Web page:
EDITORIAL: More rooms

By NEMS Daily Journal

The imminent opening of three new hotels in Tupelo answers what tourism and convention bureau officials say is a need for accommodations near food, shopping and entertainment, especially for families like the ones filling the city for athletic tournaments several times a year.
Already these summer youth sports tournaments have filled the city to overflowing, with some participants booking rooms in nearby towns because none were available in Tupelo.
The opening in coming days of The Hampton Inn and Suites, the Fairfield Inn and Suites and a Best Western Inn and Suites hotel, all near the Barnes Crossing commercial district, will raise Tupelo’s hotel capacity to almost 2,000 rooms. Even that number will be challenged to hold all the people expected for tournaments and other events during peak weeks and weekends.
The sports-driven tourism, of course, is added to regular hotel traffic that has helped support other relatively new properties like the Comfort Suites on North Gloster, and the Hilton Garden Inn, Tupelo’s first downtown hotel in more than 40 years.
Hotel investors research the market before committing millions in new construction, and where hotels grow in multiples there’s usually data backing up the decisions.
The new properties in the Barnes Crossing area reflect what’s happened in many other cities: hotels build near high-density trade, entertainment, shopping and food.
Seth Gaines, the sports development director with the Tupelo Convention and Visitors Bureau, said families hauling kids to tournaments want easy access to food and entertainment – the activities that keep young athletes occupied when they’re not on a playing field.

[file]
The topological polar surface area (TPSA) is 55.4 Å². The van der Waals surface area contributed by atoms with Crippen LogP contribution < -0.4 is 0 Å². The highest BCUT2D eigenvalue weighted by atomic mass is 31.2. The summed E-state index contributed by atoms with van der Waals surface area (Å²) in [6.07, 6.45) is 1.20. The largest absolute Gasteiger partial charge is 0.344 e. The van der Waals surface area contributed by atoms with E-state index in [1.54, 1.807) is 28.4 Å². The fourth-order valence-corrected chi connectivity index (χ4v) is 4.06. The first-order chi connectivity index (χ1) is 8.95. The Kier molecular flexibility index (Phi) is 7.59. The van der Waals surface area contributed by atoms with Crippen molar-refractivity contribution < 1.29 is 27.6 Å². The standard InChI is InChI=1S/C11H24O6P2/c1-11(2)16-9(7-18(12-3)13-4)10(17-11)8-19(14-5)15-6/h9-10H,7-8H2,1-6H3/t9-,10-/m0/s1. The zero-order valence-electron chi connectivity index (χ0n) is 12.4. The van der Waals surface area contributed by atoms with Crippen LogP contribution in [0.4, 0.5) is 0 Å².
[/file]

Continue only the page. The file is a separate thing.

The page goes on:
The CVB calculates that every team brings 20 to 25 people.
Tupelo long ago enacted a tourism tax – a 2 percent levy on hotel rooms and restaurant meals and beverages. That income sustains CVB development work, helps pay off bonded debt on some facilities, and in part supports other events.
Overflowing hotels sustain claims by promoters of athletic competition and entertainment that the city’s investment – and private-sector investment as well – pay off when the right events are planned and marketed to targeted consumers.
In the case of hotels, successfully attracting large sporting events and having the right mix of rooms and entertainment will help draw additional events to Tupelo, too.
Every big concert brings fans, every convention attracts delegates and participants, and the result means business at virtually every level, producing a positive impact.
Tupelo isn’t an Orlando or a sunny beach destination, but there are plenty of people who will come here to hear favorite singers and compete in what’s important in their lives.

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